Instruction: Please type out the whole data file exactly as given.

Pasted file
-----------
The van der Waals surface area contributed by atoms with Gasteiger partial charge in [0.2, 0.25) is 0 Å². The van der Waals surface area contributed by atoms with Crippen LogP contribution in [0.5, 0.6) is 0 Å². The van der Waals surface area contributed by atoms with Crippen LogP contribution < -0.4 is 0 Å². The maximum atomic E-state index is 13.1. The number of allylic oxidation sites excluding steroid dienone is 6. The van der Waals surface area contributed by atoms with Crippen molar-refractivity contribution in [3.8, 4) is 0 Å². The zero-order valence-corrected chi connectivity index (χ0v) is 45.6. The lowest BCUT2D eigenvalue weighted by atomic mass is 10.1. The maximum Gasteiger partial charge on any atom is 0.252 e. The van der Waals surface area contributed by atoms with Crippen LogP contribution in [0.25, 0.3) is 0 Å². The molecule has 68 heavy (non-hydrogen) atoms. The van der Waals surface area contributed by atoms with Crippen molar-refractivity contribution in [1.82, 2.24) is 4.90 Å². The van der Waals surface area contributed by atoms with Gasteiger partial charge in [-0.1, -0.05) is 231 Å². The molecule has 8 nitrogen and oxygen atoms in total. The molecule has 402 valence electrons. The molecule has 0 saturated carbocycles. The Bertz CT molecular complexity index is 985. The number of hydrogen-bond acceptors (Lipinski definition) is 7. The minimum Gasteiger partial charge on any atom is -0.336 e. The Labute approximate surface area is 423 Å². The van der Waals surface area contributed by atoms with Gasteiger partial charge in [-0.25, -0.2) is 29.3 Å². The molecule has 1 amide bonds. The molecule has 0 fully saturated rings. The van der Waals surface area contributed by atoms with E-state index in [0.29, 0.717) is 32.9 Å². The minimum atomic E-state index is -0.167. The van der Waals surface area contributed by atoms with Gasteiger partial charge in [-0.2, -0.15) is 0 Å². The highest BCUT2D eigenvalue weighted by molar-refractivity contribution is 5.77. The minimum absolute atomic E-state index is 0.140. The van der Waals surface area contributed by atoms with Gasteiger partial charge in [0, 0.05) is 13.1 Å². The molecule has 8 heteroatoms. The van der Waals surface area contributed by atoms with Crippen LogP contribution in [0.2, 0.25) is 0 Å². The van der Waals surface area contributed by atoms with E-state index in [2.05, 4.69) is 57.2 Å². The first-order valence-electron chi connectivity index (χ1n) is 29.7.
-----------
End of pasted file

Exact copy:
The van der Waals surface area contributed by atoms with Gasteiger partial charge in [0.2, 0.25) is 0 Å². The van der Waals surface area contributed by atoms with Crippen LogP contribution in [0.5, 0.6) is 0 Å². The van der Waals surface area contributed by atoms with Crippen LogP contribution < -0.4 is 0 Å². The maximum atomic E-state index is 13.1. The number of allylic oxidation sites excluding steroid dienone is 6. The van der Waals surface area contributed by atoms with Crippen molar-refractivity contribution in [3.8, 4) is 0 Å². The zero-order valence-corrected chi connectivity index (χ0v) is 45.6. The lowest BCUT2D eigenvalue weighted by atomic mass is 10.1. The maximum Gasteiger partial charge on any atom is 0.252 e. The van der Waals surface area contributed by atoms with Crippen LogP contribution in [0.25, 0.3) is 0 Å². The molecule has 68 heavy (non-hydrogen) atoms. The van der Waals surface area contributed by atoms with Crippen molar-refractivity contribution in [1.82, 2.24) is 4.90 Å². The van der Waals surface area contributed by atoms with Gasteiger partial charge in [-0.1, -0.05) is 231 Å². The molecule has 8 nitrogen and oxygen atoms in total. The molecule has 402 valence electrons. The molecule has 0 saturated carbocycles. The Bertz CT molecular complexity index is 985. The number of hydrogen-bond acceptors (Lipinski definition) is 7. The minimum Gasteiger partial charge on any atom is -0.336 e. The Labute approximate surface area is 423 Å². The van der Waals surface area contributed by atoms with Gasteiger partial charge in [-0.25, -0.2) is 29.3 Å². The molecule has 1 amide bonds. The molecule has 0 fully saturated rings. The van der Waals surface area contributed by atoms with E-state index in [0.29, 0.717) is 32.9 Å². The minimum atomic E-state index is -0.167. The van der Waals surface area contributed by atoms with Gasteiger partial charge in [-0.2, -0.15) is 0 Å². The highest BCUT2D eigenvalue weighted by molar-refractivity contribution is 5.77. The minimum absolute atomic E-state index is 0.140. The van der Waals surface area contributed by atoms with Gasteiger partial charge in [0, 0.05) is 13.1 Å². The molecule has 8 heteroatoms. The van der Waals surface area contributed by atoms with Crippen LogP contribution in [0.2, 0.25) is 0 Å². The van der Waals surface area contributed by atoms with E-state index in [2.05, 4.69) is 57.2 Å². The first-order valence-electron chi connectivity index (χ1n) is 29.7.